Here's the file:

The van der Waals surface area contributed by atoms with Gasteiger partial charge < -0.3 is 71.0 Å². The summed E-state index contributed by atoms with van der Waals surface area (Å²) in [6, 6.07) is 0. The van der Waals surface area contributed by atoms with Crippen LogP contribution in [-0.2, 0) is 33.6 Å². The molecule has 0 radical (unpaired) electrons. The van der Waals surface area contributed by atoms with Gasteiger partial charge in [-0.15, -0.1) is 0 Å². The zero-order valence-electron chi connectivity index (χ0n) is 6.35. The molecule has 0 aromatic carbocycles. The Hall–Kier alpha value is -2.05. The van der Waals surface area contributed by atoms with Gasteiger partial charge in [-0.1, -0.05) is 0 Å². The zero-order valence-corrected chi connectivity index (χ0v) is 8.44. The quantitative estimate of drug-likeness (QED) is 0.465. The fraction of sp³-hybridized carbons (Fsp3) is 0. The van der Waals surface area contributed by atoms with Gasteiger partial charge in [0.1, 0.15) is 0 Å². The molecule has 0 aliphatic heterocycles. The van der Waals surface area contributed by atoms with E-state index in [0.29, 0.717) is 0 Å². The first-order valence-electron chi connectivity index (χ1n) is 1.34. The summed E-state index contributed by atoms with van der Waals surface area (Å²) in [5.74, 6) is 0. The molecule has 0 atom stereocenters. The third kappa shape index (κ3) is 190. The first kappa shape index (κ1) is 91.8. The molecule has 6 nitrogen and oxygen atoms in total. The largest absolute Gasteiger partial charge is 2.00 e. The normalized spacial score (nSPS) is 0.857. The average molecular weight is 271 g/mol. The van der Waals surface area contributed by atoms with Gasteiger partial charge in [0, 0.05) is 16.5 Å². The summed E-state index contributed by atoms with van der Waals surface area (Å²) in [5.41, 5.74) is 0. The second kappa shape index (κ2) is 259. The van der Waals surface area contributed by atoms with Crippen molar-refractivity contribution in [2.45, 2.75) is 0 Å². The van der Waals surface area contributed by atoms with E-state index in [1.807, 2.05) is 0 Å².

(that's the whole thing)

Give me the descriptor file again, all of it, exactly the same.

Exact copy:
The van der Waals surface area contributed by atoms with Gasteiger partial charge < -0.3 is 71.0 Å². The summed E-state index contributed by atoms with van der Waals surface area (Å²) in [6, 6.07) is 0. The van der Waals surface area contributed by atoms with Crippen LogP contribution in [-0.2, 0) is 33.6 Å². The molecule has 0 radical (unpaired) electrons. The van der Waals surface area contributed by atoms with Gasteiger partial charge in [-0.15, -0.1) is 0 Å². The zero-order valence-electron chi connectivity index (χ0n) is 6.35. The molecule has 0 aromatic carbocycles. The Hall–Kier alpha value is -2.05. The van der Waals surface area contributed by atoms with Gasteiger partial charge in [-0.1, -0.05) is 0 Å². The zero-order valence-corrected chi connectivity index (χ0v) is 8.44. The quantitative estimate of drug-likeness (QED) is 0.465. The fraction of sp³-hybridized carbons (Fsp3) is 0. The van der Waals surface area contributed by atoms with Gasteiger partial charge in [0.1, 0.15) is 0 Å². The molecule has 0 aliphatic heterocycles. The van der Waals surface area contributed by atoms with E-state index in [0.29, 0.717) is 0 Å². The first-order valence-electron chi connectivity index (χ1n) is 1.34. The summed E-state index contributed by atoms with van der Waals surface area (Å²) in [5.74, 6) is 0. The molecule has 0 atom stereocenters. The third kappa shape index (κ3) is 190. The first kappa shape index (κ1) is 91.8. The molecule has 6 nitrogen and oxygen atoms in total. The largest absolute Gasteiger partial charge is 2.00 e. The normalized spacial score (nSPS) is 0.857. The average molecular weight is 271 g/mol. The van der Waals surface area contributed by atoms with Gasteiger partial charge in [0, 0.05) is 16.5 Å². The summed E-state index contributed by atoms with van der Waals surface area (Å²) in [5.41, 5.74) is 0. The second kappa shape index (κ2) is 259. The van der Waals surface area contributed by atoms with Crippen molar-refractivity contribution in [2.45, 2.75) is 0 Å². The van der Waals surface area contributed by atoms with E-state index in [1.807, 2.05) is 0 Å².